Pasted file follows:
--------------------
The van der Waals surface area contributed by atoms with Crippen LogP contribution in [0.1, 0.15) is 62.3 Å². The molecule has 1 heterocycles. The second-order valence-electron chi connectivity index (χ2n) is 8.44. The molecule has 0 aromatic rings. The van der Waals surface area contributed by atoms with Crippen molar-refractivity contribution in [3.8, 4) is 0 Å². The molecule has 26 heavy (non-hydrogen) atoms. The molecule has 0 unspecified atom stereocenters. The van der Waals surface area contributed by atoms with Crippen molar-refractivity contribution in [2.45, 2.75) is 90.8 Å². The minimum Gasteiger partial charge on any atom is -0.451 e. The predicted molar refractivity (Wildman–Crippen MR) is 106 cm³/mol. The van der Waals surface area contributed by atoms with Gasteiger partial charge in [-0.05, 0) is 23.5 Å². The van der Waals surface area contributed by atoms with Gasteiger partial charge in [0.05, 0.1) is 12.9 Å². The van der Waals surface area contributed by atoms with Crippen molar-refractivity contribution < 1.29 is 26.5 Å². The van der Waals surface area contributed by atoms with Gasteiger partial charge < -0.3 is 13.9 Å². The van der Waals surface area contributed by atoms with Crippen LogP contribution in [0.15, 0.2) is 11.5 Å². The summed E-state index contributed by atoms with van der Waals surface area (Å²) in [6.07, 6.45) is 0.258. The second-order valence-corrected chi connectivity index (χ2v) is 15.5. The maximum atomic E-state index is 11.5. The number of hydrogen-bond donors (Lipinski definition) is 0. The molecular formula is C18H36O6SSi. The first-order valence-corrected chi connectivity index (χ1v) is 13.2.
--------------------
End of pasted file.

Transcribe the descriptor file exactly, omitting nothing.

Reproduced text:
The van der Waals surface area contributed by atoms with Crippen LogP contribution in [0.1, 0.15) is 62.3 Å². The molecule has 1 heterocycles. The second-order valence-electron chi connectivity index (χ2n) is 8.44. The molecule has 0 aromatic rings. The van der Waals surface area contributed by atoms with Crippen molar-refractivity contribution in [3.8, 4) is 0 Å². The molecule has 26 heavy (non-hydrogen) atoms. The molecule has 0 unspecified atom stereocenters. The van der Waals surface area contributed by atoms with Crippen molar-refractivity contribution in [2.45, 2.75) is 90.8 Å². The minimum Gasteiger partial charge on any atom is -0.451 e. The predicted molar refractivity (Wildman–Crippen MR) is 106 cm³/mol. The van der Waals surface area contributed by atoms with Gasteiger partial charge in [-0.05, 0) is 23.5 Å². The van der Waals surface area contributed by atoms with Gasteiger partial charge in [0.05, 0.1) is 12.9 Å². The van der Waals surface area contributed by atoms with Crippen molar-refractivity contribution < 1.29 is 26.5 Å². The van der Waals surface area contributed by atoms with Gasteiger partial charge < -0.3 is 13.9 Å². The van der Waals surface area contributed by atoms with Crippen LogP contribution in [0.15, 0.2) is 11.5 Å². The summed E-state index contributed by atoms with van der Waals surface area (Å²) in [6.07, 6.45) is 0.258. The second-order valence-corrected chi connectivity index (χ2v) is 15.5. The maximum atomic E-state index is 11.5. The number of hydrogen-bond donors (Lipinski definition) is 0. The molecular formula is C18H36O6SSi. The first-order valence-corrected chi connectivity index (χ1v) is 13.2.